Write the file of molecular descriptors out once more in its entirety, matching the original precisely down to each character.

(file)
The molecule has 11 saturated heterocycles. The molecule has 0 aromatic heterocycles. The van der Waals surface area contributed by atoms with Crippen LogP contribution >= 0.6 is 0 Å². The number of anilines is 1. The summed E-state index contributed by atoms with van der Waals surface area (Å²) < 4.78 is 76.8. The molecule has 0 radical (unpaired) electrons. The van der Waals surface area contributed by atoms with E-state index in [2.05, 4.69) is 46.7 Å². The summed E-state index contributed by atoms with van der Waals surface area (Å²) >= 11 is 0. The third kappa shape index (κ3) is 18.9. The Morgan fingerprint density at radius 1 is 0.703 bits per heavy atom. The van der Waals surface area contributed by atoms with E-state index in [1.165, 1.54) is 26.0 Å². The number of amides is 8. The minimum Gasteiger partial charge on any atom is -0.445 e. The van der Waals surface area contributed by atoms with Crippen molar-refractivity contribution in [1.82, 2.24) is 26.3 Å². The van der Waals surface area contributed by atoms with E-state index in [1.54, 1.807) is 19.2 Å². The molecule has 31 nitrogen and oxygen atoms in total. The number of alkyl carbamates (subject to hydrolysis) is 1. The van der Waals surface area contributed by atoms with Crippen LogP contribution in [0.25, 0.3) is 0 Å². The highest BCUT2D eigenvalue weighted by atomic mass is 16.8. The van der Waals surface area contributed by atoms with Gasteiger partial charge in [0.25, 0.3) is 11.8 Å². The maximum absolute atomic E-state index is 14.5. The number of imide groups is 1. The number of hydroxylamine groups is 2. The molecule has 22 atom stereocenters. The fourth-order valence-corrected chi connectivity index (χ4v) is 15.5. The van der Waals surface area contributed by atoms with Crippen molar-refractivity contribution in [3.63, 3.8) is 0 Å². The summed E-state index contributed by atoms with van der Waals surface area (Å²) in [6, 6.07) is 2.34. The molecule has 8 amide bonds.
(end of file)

The molecule has 11 saturated heterocycles. The molecule has 0 aromatic heterocycles. The van der Waals surface area contributed by atoms with Crippen LogP contribution >= 0.6 is 0 Å². The number of anilines is 1. The summed E-state index contributed by atoms with van der Waals surface area (Å²) < 4.78 is 76.8. The molecule has 0 radical (unpaired) electrons. The van der Waals surface area contributed by atoms with E-state index in [2.05, 4.69) is 46.7 Å². The summed E-state index contributed by atoms with van der Waals surface area (Å²) >= 11 is 0. The third kappa shape index (κ3) is 18.9. The Morgan fingerprint density at radius 1 is 0.703 bits per heavy atom. The van der Waals surface area contributed by atoms with E-state index in [1.165, 1.54) is 26.0 Å². The number of amides is 8. The minimum Gasteiger partial charge on any atom is -0.445 e. The van der Waals surface area contributed by atoms with Crippen molar-refractivity contribution in [1.82, 2.24) is 26.3 Å². The van der Waals surface area contributed by atoms with E-state index in [1.54, 1.807) is 19.2 Å². The molecule has 31 nitrogen and oxygen atoms in total. The number of alkyl carbamates (subject to hydrolysis) is 1. The van der Waals surface area contributed by atoms with Crippen LogP contribution in [0.25, 0.3) is 0 Å². The highest BCUT2D eigenvalue weighted by atomic mass is 16.8. The van der Waals surface area contributed by atoms with Gasteiger partial charge in [0.25, 0.3) is 11.8 Å². The maximum absolute atomic E-state index is 14.5. The number of imide groups is 1. The number of hydroxylamine groups is 2. The molecule has 22 atom stereocenters. The fourth-order valence-corrected chi connectivity index (χ4v) is 15.5. The van der Waals surface area contributed by atoms with Crippen molar-refractivity contribution in [3.63, 3.8) is 0 Å². The summed E-state index contributed by atoms with van der Waals surface area (Å²) in [6, 6.07) is 2.34. The molecule has 8 amide bonds.